Heavenly Hot Stones

A reader shares some of her favorite uses for hot stones, from warming warm the foot of her bed in the winter to serving as an instrument of massage.
By Krista Hanson
October/November 2006
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Hot stones can warm your feet or loosen your back muscles.
Photo by Fotolia/DigitalGenetics


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I was lying in bed, my toes like ice, reading a historical novel that mentioned servants warming bed sheets with hot irons. Earlier in the evening, I had read an article about hot stone massage. It did not take a genius to envision combining these two bits of information.

Since a woodstove is roaring in the corner of my bedroom on most cold nights, it is simple to make hot stones by placing them on top of the stove before bedtime.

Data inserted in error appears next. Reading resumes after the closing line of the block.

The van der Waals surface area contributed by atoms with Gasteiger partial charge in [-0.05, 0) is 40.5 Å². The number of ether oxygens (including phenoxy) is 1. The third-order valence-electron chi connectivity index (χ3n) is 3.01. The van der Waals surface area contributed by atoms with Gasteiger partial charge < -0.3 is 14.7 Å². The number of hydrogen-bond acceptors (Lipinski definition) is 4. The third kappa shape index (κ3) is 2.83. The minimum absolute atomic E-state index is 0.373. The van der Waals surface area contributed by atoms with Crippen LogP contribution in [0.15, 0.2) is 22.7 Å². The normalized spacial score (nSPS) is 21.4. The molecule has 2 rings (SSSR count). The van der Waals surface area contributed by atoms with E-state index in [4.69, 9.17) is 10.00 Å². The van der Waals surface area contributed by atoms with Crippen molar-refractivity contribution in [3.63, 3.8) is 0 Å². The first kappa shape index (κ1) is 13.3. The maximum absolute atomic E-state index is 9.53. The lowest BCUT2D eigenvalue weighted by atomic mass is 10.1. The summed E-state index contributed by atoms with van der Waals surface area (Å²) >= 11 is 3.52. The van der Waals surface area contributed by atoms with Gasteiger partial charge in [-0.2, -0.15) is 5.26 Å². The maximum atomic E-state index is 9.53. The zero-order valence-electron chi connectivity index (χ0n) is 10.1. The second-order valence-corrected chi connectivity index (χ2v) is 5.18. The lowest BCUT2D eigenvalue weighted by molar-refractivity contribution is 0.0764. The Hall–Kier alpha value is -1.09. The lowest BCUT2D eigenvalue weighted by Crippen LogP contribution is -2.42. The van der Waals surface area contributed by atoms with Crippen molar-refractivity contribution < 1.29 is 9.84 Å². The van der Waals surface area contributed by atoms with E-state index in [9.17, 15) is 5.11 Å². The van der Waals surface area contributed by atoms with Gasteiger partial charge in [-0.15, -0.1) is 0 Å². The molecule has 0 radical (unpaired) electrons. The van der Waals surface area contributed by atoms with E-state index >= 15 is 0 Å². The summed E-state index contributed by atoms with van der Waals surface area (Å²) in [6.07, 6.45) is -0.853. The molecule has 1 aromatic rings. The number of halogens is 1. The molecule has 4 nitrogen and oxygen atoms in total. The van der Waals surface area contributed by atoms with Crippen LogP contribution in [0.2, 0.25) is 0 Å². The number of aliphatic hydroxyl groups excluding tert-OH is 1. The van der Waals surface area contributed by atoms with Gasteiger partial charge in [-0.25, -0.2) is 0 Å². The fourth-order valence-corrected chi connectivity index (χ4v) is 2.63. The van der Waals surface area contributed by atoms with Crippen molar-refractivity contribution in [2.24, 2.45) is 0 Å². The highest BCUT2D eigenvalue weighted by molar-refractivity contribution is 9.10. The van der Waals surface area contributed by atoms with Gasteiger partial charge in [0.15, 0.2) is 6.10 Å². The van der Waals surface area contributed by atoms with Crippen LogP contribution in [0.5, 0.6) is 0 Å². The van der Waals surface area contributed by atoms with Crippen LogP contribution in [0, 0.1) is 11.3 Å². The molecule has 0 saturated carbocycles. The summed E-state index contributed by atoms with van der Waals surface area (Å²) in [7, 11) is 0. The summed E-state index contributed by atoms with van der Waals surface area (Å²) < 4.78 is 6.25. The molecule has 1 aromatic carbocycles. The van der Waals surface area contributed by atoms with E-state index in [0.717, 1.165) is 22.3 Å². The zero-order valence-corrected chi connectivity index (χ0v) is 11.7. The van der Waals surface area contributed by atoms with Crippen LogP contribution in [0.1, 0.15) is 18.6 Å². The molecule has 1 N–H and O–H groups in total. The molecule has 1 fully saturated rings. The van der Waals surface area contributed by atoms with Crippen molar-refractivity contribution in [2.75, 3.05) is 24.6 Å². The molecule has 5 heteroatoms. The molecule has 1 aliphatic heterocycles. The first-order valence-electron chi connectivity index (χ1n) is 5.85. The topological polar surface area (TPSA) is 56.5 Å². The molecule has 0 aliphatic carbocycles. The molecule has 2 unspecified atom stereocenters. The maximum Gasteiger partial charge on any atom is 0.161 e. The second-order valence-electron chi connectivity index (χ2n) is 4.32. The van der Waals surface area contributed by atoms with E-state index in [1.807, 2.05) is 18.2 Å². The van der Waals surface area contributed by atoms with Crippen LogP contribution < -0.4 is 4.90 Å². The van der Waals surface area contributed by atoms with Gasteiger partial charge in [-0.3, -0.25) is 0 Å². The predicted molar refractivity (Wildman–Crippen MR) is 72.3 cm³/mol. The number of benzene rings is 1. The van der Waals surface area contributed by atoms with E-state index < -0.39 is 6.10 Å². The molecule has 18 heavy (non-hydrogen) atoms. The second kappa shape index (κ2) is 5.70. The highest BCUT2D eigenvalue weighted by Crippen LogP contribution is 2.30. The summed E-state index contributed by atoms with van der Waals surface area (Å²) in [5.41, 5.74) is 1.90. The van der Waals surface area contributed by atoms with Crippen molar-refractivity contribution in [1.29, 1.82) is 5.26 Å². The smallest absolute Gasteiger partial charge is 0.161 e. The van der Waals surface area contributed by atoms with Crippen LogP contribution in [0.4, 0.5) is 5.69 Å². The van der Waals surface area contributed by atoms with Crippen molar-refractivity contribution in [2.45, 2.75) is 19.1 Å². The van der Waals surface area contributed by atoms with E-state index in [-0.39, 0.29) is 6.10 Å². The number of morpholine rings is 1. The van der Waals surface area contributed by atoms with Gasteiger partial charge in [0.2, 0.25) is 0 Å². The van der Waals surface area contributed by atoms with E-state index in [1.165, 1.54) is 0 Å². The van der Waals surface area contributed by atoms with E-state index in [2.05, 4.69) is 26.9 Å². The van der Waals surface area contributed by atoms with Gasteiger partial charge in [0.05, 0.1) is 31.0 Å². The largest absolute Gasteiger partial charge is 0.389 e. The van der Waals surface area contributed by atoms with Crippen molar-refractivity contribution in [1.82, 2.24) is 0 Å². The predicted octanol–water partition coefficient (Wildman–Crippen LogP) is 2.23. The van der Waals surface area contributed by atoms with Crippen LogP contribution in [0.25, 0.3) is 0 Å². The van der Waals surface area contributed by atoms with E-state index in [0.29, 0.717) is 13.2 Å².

They warm quickly, so I slip a cotton sock over my hand and use it to pick up the hot rock, then pull the sock inside out over my hand, leaving the rock inside the sock. It is ready to be placed in my bed. Ahhhh — the heavenly feel of a warm rock on a cold night.

My husband loves a good back rub. I wrap the rocks in a cotton towel and warm his back. After the rock is cool enough to hold in my bare hand, I unwrap it and coat the rock with massage oil. Gliding the rock over large muscle areas makes deep tissue massage a breeze. Our favorite rock is relatively flat and oval. I can hold one end at an angle and push the rock along a muscle with the other hand to work out really tense knots. You can collect different shaped rocks for different large muscle groups.

Most river rocks have been smoothed from centuries of tumbling in the water, but you must be sure to find dry rocks, or allow your rocks to dry thoroughly. Water can be trapped inside the rocks and when the water is heated and expands, the rocks can explode. To make sure the rocks are safe, heat them a few times on a fire outside before heating them on your woodstove. Granite rocks work well, because they absorb less water than sandstone or limestone.

Krista Hanson
Coffeeville, Alabama








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